Now we finally step away from that pre-built frame and build some frame stuff ourselves. yay! The best part of Gunpla is the frame building, in my opinion anyway.

A poly-cap sandwiched between the foot frame pieces.

The lower leg has an actual wheel in the design.

Removing the center piece is not actually that difficult, but it does leave some hard to get at gate marks, made even more difficult to remove because of the nature of the spongy soft tire.

Well, fortunately for us you don’t need to remove those gate marks because the wheel wells are made of two pieces.

To connect them to the pre-built frame takes a couple of these funky pieces, one on either side.

Now these two small piece connect together.

And somehow slide into a groove on the inside of the upper leg frame.

With a few more pieces, the leg frame is complete.

Lying where he fell…

“I get knocked down but I get up again.”

(maybe it should be, “I am somewhat unbalanced and fall over, but am stood up again.”

Bumblebee has two pairs of hands, much like HG Gundam kits, so you can decide between the open hand:

Or the closed fist.

Then you get to build something cool. It even has this cool clear part painted clear blue with black over top.

It’s a…

big gun!

And to finish up the arms you add some small parts.

And shock absorbers.

These were tough. The assemble by the male/female connection but the peg is a little thick and some trimming and force were required.

How’s this for a precise fit?

You’re right. It’s not good at all.

To get the hands onto the frame a separate piece is needed.

I’ll only put one hand on. The other one gets the cannon.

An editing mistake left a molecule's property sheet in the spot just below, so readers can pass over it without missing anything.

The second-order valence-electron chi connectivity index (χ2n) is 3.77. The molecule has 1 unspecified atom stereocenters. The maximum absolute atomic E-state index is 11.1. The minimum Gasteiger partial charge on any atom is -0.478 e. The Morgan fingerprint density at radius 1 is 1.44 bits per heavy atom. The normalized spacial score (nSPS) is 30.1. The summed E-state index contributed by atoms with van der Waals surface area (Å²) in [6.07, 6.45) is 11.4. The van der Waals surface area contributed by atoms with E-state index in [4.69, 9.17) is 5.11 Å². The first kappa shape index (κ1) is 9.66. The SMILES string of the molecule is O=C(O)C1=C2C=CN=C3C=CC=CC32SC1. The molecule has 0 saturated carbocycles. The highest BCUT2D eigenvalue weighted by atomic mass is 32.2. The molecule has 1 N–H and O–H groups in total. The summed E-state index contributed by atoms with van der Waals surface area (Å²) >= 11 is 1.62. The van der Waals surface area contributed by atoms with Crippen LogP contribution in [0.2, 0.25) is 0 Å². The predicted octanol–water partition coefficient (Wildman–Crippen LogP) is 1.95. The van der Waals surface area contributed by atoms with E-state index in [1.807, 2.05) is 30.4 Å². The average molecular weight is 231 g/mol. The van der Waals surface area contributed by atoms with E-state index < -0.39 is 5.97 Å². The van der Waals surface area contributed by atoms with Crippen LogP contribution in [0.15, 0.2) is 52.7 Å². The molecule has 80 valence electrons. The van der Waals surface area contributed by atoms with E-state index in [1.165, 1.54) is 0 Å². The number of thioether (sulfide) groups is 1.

Here he is with the frame completed.

Next up will be the armor.. err, car body.

10 Responses so far.

  1. Looks like Takara has much to learn if they want to remain in the model kit business. Not only the fit needs major work, as you pointed out, but the greenish plastic with poorly defined details looks like a bootleg toy.
    I’m still kind of hoping they make good G1 model kits though.

  2. Gundam Gunso says:

    The basic frame actually looks quite good XD

  3. rafren+ says:

    Looking fierce.

  4. Joe says:

    looking at the fit of parts and the plastic quality reminds me of TT Hongli MG Hi Nu… worst kit ever, but it was a bootleg, so that’s a given…

  5. Tom says:

    The frame looks very much like a terminator. The question I have, is there a sheet of decals provided? Because I’ve heard some transformer fans were gripping about how the decals were already put on so you can’t really paint the kit if you wanted to.

    • syd says:

      There are no decals provided. I was surprised to see the markings already on the kit but that’s not so rare from companies other than Bandai.

  6. Paulo951 says:

    That last picture looks like the T-101 with….wheels lol

  7. Dennis says:

    The quality of the plastic looks somewhat toyish. How’s the plastic’s overall quality in your opinion? Also, how does it stack up against the kinds of plastics that Bandai and Kotobukiya use?

    • syd says:

      It’s definitely not as good as Bandai’s plastic and is more similar to Kotobukiya’s. The plastic quality of the armor parts was a little better than the frame.